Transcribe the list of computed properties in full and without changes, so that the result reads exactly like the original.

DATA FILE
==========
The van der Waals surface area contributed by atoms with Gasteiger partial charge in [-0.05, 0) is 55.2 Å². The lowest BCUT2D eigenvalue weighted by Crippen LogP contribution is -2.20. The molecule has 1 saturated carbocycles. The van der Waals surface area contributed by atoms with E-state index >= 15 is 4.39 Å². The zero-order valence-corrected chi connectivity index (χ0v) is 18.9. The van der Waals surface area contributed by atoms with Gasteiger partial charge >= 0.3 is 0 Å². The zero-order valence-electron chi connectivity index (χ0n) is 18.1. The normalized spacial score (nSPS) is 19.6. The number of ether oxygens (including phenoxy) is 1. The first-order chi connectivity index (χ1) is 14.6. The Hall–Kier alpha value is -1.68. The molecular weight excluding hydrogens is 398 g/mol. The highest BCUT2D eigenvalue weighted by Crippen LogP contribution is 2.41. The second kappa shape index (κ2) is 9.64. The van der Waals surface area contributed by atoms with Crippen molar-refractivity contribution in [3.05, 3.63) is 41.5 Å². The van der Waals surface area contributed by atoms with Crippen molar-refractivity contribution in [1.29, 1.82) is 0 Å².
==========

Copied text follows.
The van der Waals surface area contributed by atoms with Gasteiger partial charge in [-0.05, 0) is 55.2 Å². The lowest BCUT2D eigenvalue weighted by Crippen LogP contribution is -2.20. The molecule has 1 saturated carbocycles. The van der Waals surface area contributed by atoms with E-state index >= 15 is 4.39 Å². The zero-order valence-corrected chi connectivity index (χ0v) is 18.9. The van der Waals surface area contributed by atoms with Gasteiger partial charge >= 0.3 is 0 Å². The zero-order valence-electron chi connectivity index (χ0n) is 18.1. The normalized spacial score (nSPS) is 19.6. The number of ether oxygens (including phenoxy) is 1. The first-order chi connectivity index (χ1) is 14.6. The Hall–Kier alpha value is -1.68. The molecular weight excluding hydrogens is 398 g/mol. The highest BCUT2D eigenvalue weighted by Crippen LogP contribution is 2.41. The second kappa shape index (κ2) is 9.64. The van der Waals surface area contributed by atoms with Crippen molar-refractivity contribution in [3.05, 3.63) is 41.5 Å². The van der Waals surface area contributed by atoms with Crippen molar-refractivity contribution in [1.29, 1.82) is 0 Å².